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Secession Movements in Mexico Challenge Federal Power

January 31, 2018 in Economics

By Ryan McMaken

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By: Ryan McMaken

Earlier this month, The New York Times reported on a remarkable development in Mexico. In an article titled “Losing Faith in the State, Some Mexican Towns Quietly Break Away” we discover that some municipalities in Mexico are turning to de facto secession in order to put a stop to the rampant drug-cartel violence that has become so problematic:

Tancítaro represents a quiet but telling trend in Mexico, where a handful of towns and cities are effectively seceding, partly or in whole. These are acts of desperation, revealing the degree to which Mexico’s police and politicians are seen as part of the threat.

Visit three such enclaves — Tancítaro; Monterrey, a rich commercial city; and Ciudad Nezahualcóyotl, just outside the capital — and you will find a pattern. Each is a haven of relative safety amid violence, suggesting that their diagnosis of the problem was correct. 

But why have these areas become safer? 

All three of these areas are dealing with the problem of organized crime and corruption in slightly different ways. But all of the solutions involve working around the established political systems.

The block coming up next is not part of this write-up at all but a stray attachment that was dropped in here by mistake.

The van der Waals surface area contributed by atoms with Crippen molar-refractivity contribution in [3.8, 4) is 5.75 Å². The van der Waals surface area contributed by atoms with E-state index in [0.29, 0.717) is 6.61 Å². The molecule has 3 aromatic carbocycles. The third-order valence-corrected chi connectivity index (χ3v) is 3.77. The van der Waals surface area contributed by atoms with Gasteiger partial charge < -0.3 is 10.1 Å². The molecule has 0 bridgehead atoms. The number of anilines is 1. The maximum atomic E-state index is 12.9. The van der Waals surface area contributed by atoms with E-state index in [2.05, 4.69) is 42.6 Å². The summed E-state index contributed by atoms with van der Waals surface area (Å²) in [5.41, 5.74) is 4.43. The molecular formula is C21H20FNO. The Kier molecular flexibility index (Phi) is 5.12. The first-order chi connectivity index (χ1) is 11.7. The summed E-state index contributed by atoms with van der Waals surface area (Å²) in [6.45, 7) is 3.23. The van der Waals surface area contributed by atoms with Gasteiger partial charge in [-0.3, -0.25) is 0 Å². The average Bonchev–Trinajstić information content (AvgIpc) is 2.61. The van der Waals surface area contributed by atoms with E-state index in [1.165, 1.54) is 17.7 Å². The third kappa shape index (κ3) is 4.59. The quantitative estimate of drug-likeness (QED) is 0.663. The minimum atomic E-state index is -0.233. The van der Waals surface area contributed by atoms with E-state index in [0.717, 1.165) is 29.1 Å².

In the cases of Tancítaro and Monterrey, private owners stepped in to provide security in places where crime had run out of control:

[In Tancítaro it] began with an uprising. Townspeople formed militias to eject both the cartel, which effectively controlled much of Michoacán, and the local police, who were seen as complicit. Orchard owners, whose families and businesses faced growing extortion threats, bankrolled the revolt.

This left Tancítaro without police or a government, whose officials had fled. Power accumulated to the militias that controlled the streets and to their backers, an organization of wealthy avocado growers known as the Junta de Sanidad Vegetal, or Plant Health Council. Citizens sometimes call it the Junta.

Nearly four years in, long after other militia-run towns in Michoacán collapsed into violence, the streets remain safe and tidy.

The reform has also been largely a byproduct of private interests in Monterrey as well: 

If Tancítaro seceded with a gun, then the city of Monterrey, home to many top Mexican corporations, did it with a Rolodex and a handshake.

Rather than ejecting institutions, Monterrey’s business elite quietly took them over — all with the blessing of their friends and golf partners in public office.

[Local business owners] hired a consultant, who advised top-to-bottom changes and replaced nearly half the officers. They hired lawyers to rewrite kidnapping laws and began to coordinate between the police and the families of victims.

When the governor later announced an ambitious plan for a new …read more

Source: MISES INSTITUTE

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